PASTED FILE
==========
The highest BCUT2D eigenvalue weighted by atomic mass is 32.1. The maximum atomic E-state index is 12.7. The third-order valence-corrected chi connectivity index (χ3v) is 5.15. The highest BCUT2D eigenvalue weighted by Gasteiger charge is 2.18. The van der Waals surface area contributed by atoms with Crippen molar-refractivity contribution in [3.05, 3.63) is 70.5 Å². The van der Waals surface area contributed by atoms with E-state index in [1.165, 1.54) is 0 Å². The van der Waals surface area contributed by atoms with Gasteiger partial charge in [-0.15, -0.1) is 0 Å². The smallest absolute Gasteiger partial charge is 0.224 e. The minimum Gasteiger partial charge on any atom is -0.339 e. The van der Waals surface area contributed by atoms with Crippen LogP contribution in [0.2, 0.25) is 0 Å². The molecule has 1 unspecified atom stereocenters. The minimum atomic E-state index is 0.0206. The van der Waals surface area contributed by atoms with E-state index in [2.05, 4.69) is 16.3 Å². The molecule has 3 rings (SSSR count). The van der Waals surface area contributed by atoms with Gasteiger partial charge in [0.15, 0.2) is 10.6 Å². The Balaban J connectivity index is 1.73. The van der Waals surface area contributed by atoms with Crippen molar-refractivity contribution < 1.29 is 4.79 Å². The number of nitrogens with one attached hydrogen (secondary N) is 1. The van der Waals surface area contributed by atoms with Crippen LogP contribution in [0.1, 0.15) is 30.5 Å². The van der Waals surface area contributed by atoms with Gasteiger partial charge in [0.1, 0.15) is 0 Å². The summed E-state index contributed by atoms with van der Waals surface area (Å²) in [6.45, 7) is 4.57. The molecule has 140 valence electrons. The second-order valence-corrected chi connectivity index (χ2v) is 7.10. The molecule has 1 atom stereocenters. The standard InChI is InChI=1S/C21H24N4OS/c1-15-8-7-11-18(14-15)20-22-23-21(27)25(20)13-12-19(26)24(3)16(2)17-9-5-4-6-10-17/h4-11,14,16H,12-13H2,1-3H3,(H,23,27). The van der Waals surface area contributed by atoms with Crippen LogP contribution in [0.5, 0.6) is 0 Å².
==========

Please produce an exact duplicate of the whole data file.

The highest BCUT2D eigenvalue weighted by atomic mass is 32.1. The maximum atomic E-state index is 12.7. The third-order valence-corrected chi connectivity index (χ3v) is 5.15. The highest BCUT2D eigenvalue weighted by Gasteiger charge is 2.18. The van der Waals surface area contributed by atoms with Crippen molar-refractivity contribution in [3.05, 3.63) is 70.5 Å². The van der Waals surface area contributed by atoms with E-state index in [1.165, 1.54) is 0 Å². The van der Waals surface area contributed by atoms with Gasteiger partial charge in [-0.15, -0.1) is 0 Å². The smallest absolute Gasteiger partial charge is 0.224 e. The minimum Gasteiger partial charge on any atom is -0.339 e. The van der Waals surface area contributed by atoms with Crippen LogP contribution in [0.2, 0.25) is 0 Å². The molecule has 1 unspecified atom stereocenters. The minimum atomic E-state index is 0.0206. The van der Waals surface area contributed by atoms with E-state index in [2.05, 4.69) is 16.3 Å². The molecule has 3 rings (SSSR count). The van der Waals surface area contributed by atoms with Gasteiger partial charge in [0.15, 0.2) is 10.6 Å². The Balaban J connectivity index is 1.73. The van der Waals surface area contributed by atoms with Crippen molar-refractivity contribution < 1.29 is 4.79 Å². The number of nitrogens with one attached hydrogen (secondary N) is 1. The van der Waals surface area contributed by atoms with Crippen LogP contribution in [0.1, 0.15) is 30.5 Å². The van der Waals surface area contributed by atoms with Gasteiger partial charge in [0.1, 0.15) is 0 Å². The summed E-state index contributed by atoms with van der Waals surface area (Å²) in [6.45, 7) is 4.57. The molecule has 140 valence electrons. The second-order valence-corrected chi connectivity index (χ2v) is 7.10. The molecule has 1 atom stereocenters. The standard InChI is InChI=1S/C21H24N4OS/c1-15-8-7-11-18(14-15)20-22-23-21(27)25(20)13-12-19(26)24(3)16(2)17-9-5-4-6-10-17/h4-11,14,16H,12-13H2,1-3H3,(H,23,27). The van der Waals surface area contributed by atoms with Crippen LogP contribution in [0.5, 0.6) is 0 Å².